Jump to content
  • Welcome to the eG Forums, a service of the eGullet Society for Culinary Arts & Letters. The Society is a 501(c)3 not-for-profit organization dedicated to the advancement of the culinary arts. These advertising-free forums are provided free of charge through donations from Society members. Anyone may read the forums, but to post you must create a free account.

My First Dinner Party (Please Help)


avant-garde
 Share

Recommended Posts

My wife and I are having two other couples over for dinner in a couple weeks. I already have my menu set (see below), but I'm having problems with what type of wine to serve with the courses. We have a nice port to go with the dessert, so that course is taken care of. Can anyone recommend a type (i.e, chardonnay, pinot, cabernet, etc) to go with each of the other three courses. I'd really appreicate it.

Tomato & Mozzarella Salad with Balsamic Vinaigrette & Fresh Basil

Asparagus Soup with Caramelized Onion, Almonds & Goat Cheese

Salmon with Braised Red Cabbage, Mushrooms, and Oven-Roasted Tomatoes

Warm Chocolate Cake with Chambord-Marinated Raspberries & Pink Peppercorns

"A woman once drove me to drink and I never had the decency to thank her" - W.C. Fields

Thanks, The Hopry

http://thehopry.com/

Link to comment
Share on other sites

Concur that a post in the wine forum might bring more results. Also, when a wine recommendation is solicited, everyone wants to know your budget for the wine selections.

but I'll give it a stab:

Tomato & Mozzarella Salad with Balsamic Vinaigrette & Fresh Basil:

I'd try a Marlborough Sauvignon Blanc from New Zealand. Good ones can be found for about $12 - $15.

Asparagus Soup with Caramelized Onion, Almonds & Goat Cheese:

White Burgundy (France) for me here. I like the ones from J. M. Boillot, good stuff in the $20 - $25 range.

Salmon with Braised Red Cabbage, Mushrooms, and Oven-Roasted Tomatoes:

Good dish for Alsace white (France), either a Reisling or Pinot Gris. Also good ones to be found in the $15 - $25 range.

Ask your local wine merchant for recommendations of specific wines. Good luck!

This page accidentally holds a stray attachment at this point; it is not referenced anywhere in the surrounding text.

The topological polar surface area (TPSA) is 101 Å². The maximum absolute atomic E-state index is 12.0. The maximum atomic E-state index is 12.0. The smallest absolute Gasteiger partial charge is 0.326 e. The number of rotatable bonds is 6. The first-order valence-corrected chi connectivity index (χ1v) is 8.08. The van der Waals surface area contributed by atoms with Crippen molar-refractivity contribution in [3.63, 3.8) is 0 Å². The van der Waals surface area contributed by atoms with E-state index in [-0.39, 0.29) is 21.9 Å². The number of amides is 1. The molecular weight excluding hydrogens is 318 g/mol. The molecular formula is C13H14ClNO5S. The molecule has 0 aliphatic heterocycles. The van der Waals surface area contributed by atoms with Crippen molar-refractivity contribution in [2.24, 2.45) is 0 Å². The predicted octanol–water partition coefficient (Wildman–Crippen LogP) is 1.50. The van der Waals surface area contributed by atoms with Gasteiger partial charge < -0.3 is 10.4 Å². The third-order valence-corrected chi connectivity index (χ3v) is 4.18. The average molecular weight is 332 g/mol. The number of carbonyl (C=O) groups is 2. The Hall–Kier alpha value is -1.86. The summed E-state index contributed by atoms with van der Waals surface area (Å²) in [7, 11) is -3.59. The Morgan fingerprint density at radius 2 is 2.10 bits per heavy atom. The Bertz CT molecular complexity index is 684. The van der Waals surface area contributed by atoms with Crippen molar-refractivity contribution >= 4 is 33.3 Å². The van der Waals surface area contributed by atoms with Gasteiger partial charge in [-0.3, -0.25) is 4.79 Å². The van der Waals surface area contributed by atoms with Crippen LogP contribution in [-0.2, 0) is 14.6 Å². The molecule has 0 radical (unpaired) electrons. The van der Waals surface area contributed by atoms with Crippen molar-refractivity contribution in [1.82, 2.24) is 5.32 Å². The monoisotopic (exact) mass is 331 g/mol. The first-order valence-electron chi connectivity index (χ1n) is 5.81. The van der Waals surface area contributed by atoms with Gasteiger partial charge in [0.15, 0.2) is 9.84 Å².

Link to comment
Share on other sites

You have some tough matches here, but here goes my take on it:

Tomato & Mozzarella Salad with Balsamic Vinaigrette & Fresh Basil

This is not a good match with wine as the Balsamic will make all the wines taste sour or acidic. However if pushed I's say a Pinot Gris.

Asparagus Soup with Caramelized Onion, Almonds & Goat Cheese

Sounds like a perfect match for a White Bordeaux or an unoaked Chardonney

Salmon with Braised Red Cabbage, Mushrooms, and Oven-Roasted Tomatoes

I'd normally open a Pinot Noir with this, either a Washington or Burgandy though even the over the top CA PNs would work.

Warm Chocolate Cake with Chambord-Marinated Raspberries & Pink Peppercorns

Screams for a nice Port.

Link to comment
Share on other sites

As dinwiddie mentioned, a Pinot Noir would be great with the salmon and after following whites wines with the first two course. White or red can work with salmon but I think the earthy garnishes you have planned with the salmon will work well with a Pinot Noir.

Vinagrettes and asparagus are traditionally more difficult to pair wine with as mentioned above.

I remember some guidelines for pairing wines from both (in an SF Chronicle article) they have served me in good stead.

Basically, to go with the herbal/grassy flavors of asparagus a good idea would be to choose citrusy, non-oaked Sauvignon Blancs or Pinot Grigios. These might have a touch of herb or grassiness themselves. One S.Blanc option could be Honig's base S. Blanc (little oak)